I think Paul worked for Central. They were a driver-based company from out of town, and he had never met them. He was their only biker, and they had an ever-present walker named Nancy. Nancy looked like an aged hippy, dressed in well-worn coats and crocheted hats, was always over-dressed for the weather but was always there regardless of what it was doing. She was a fixture and a curiosity.

The story I got from Paul went something like this; Nancy lived with a Central driver named Shanti in a trailer somewhere. I heard that he didn't pay taxes and didn't use banks, like he had all his money in cash in mason jars somewhere, and was pretty vocal about his politics. Mid-'90s 'off the grid' type. I knew of Shanti and didn't really care for him, he'd occasionally try to muscle-in on some courier related event, and his mannerisms were really off-putting.

So anyway, this is a few years later from that dooring as a rookie, and I'm going down School, I forget where to, but traffic's rolling, and I see Shanti, cracking the door of his parked shit-filled shitbox looking to the back up the hill. We met eyes, he saw me coming,.. and he still opened his door. The door hit my right hand, I knew immediately it was cracked somehow, but not how bad. I wasn't knocked down, I had strangely suspected he would fuck me, adjusted foot down, and dismounted.

I was totally astonished he had done it, but felt some personal blame for even trusting him. He looked, he was a driver, he knew the risks as much as I. I mean he fucking looked, as a driver should reflexively, and still did it. Maybe I'm giving the world too much credit to think a person wouldn't do that; show some consideration and then consider otherwise. But this person was Shanti.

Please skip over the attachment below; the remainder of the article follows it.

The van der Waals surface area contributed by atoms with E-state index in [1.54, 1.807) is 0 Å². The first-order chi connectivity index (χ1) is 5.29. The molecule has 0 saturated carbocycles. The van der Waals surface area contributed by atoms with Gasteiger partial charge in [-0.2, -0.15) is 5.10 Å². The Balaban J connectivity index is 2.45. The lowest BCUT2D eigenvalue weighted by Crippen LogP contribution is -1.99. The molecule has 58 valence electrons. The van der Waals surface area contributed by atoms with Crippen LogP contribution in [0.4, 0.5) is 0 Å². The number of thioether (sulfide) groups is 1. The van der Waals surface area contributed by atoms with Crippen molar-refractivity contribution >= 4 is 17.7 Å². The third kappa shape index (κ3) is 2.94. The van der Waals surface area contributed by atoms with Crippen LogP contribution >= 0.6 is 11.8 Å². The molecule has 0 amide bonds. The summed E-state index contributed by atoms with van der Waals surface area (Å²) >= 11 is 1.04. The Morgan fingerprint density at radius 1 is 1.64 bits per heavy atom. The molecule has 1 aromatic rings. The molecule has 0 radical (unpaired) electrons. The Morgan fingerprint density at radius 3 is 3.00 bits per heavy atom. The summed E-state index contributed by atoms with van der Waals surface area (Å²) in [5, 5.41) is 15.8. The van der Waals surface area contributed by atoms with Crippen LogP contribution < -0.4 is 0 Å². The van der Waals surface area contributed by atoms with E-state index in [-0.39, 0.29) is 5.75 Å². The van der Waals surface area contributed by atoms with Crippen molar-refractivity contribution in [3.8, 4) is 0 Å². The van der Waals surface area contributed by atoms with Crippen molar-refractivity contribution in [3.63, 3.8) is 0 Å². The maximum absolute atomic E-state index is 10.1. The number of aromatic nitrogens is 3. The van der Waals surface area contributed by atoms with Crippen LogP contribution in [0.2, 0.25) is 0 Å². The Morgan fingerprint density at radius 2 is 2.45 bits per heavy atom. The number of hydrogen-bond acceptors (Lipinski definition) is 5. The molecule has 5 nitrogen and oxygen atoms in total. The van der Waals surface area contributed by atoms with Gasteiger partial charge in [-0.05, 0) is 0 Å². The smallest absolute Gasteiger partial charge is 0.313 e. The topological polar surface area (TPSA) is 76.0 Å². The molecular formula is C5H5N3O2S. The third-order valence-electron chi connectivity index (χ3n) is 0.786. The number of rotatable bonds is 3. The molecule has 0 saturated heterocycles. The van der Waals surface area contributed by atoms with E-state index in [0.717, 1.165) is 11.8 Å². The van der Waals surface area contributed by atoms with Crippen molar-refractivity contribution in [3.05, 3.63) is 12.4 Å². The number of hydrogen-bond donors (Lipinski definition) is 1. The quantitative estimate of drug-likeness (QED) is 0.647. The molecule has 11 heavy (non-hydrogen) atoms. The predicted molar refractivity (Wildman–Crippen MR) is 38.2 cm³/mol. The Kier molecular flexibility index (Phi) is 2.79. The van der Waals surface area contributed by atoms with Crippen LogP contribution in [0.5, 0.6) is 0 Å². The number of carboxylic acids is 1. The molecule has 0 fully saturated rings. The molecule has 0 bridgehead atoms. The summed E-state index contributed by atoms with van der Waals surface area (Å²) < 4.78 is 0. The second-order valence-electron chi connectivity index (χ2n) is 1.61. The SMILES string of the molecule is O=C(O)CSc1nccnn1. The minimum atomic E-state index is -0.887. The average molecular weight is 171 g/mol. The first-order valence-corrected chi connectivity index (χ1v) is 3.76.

The arguing started and moved over the curb and into the park. I don't know what stupid stuff was said, I just remember him with his greasy, ill-fitting glasses, and puffy, blue down jacket that just added to his bulk. He had a Jerry Brown pin on his jacket, and I saw this as a clear omen I was going to get nowhere with this entire incident.

I remember him saying shit like, "I thought you could make it," and this excused his failed attempt at judging if he should fling his door open into moving traffic.

When I said my hand was likely broken— I've had enough broken ones to know— he say, "You can't sue me; I don't have insurance." I was just amazed at his lack of any kind understanding, any kind of empathy, or desire to make it right. I was so stunned, I couldn't be pissed off. We knew each other, traveled in the same circle, he was a Jerry Brown supporter, and so,.. what the fuck?

This kind of back-and-forth went on for a short minute, and suddenly there's this big, curvy hippy girl stepping up. She's kind of cute though, really should've been wearing a bra, and starts chicken-necking. "Yo! Dude! I saw the whole thing! I'll show up in court and be a witness! Let's sue him!" She's super animated and jiggling and putting on that act traveler kids have.

I make an effort to calm her down enough to get back at getting no where with Shanti, and I get hit in my upper left arm from my blind-side. I turn and this really old Beacon Hill-type guy in too much tweed has just hit me with his cane and is shaking it the air at me, and yells with spittle flying, "You rotten bastard on a bike! You got what you deserved!"

I just looked at the old man with his cane and rumpled tweed, then the hippy chick and her boobs, then Shanti squinting through his glasses. I became calm and clear-headed and entirely understood what was going on and what I had to do. 

"All you people are so fucked up," I said as I rode away to make my next drop.

14 September 2016

Beautiful silence

Editor's note: This is a traditional minimalist shake-n-bake hill-stomp number usually played with a 10-key concertina and a Roland MC-303. It was reportedly heard during a recent visit to a rustic laboratory while traveling through the Appalachia when the researcher happened to come across this porch performance.

Beautiful silence
How i miss you
Now that you
Are gone

Left me here
All alone
With my mind
And this song

Beautiful silence
Before you were broken
It was like that moment
When the day broke in
And she banished blessed dawn
But it was always that moment
the whole day long

Beautiful silence
How i miss you
Now that you
Are gone

Never leave me here
Again alone
With my mind
For this long